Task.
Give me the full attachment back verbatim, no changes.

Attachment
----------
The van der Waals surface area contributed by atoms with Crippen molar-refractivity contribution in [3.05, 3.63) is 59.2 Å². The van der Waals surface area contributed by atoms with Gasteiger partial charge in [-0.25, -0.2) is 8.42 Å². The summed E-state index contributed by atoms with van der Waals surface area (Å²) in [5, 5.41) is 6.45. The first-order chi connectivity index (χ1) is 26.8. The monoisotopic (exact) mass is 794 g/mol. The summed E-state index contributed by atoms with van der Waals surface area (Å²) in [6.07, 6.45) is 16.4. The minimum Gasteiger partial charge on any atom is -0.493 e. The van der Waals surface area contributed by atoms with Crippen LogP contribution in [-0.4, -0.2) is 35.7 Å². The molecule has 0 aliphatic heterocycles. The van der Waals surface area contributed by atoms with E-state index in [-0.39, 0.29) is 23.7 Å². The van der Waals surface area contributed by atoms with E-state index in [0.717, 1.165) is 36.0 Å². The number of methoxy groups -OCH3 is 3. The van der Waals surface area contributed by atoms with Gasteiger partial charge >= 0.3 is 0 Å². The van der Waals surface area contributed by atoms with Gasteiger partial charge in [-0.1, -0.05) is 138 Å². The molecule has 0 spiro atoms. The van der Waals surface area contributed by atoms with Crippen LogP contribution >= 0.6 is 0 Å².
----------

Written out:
The van der Waals surface area contributed by atoms with Crippen molar-refractivity contribution in [3.05, 3.63) is 59.2 Å². The van der Waals surface area contributed by atoms with Gasteiger partial charge in [-0.25, -0.2) is 8.42 Å². The summed E-state index contributed by atoms with van der Waals surface area (Å²) in [5, 5.41) is 6.45. The first-order chi connectivity index (χ1) is 26.8. The monoisotopic (exact) mass is 794 g/mol. The summed E-state index contributed by atoms with van der Waals surface area (Å²) in [6.07, 6.45) is 16.4. The minimum Gasteiger partial charge on any atom is -0.493 e. The van der Waals surface area contributed by atoms with Crippen LogP contribution in [-0.4, -0.2) is 35.7 Å². The molecule has 0 aliphatic heterocycles. The van der Waals surface area contributed by atoms with E-state index in [-0.39, 0.29) is 23.7 Å². The van der Waals surface area contributed by atoms with E-state index in [0.717, 1.165) is 36.0 Å². The number of methoxy groups -OCH3 is 3. The van der Waals surface area contributed by atoms with Gasteiger partial charge >= 0.3 is 0 Å². The van der Waals surface area contributed by atoms with Gasteiger partial charge in [-0.1, -0.05) is 138 Å². The molecule has 0 spiro atoms. The van der Waals surface area contributed by atoms with Crippen LogP contribution >= 0.6 is 0 Å².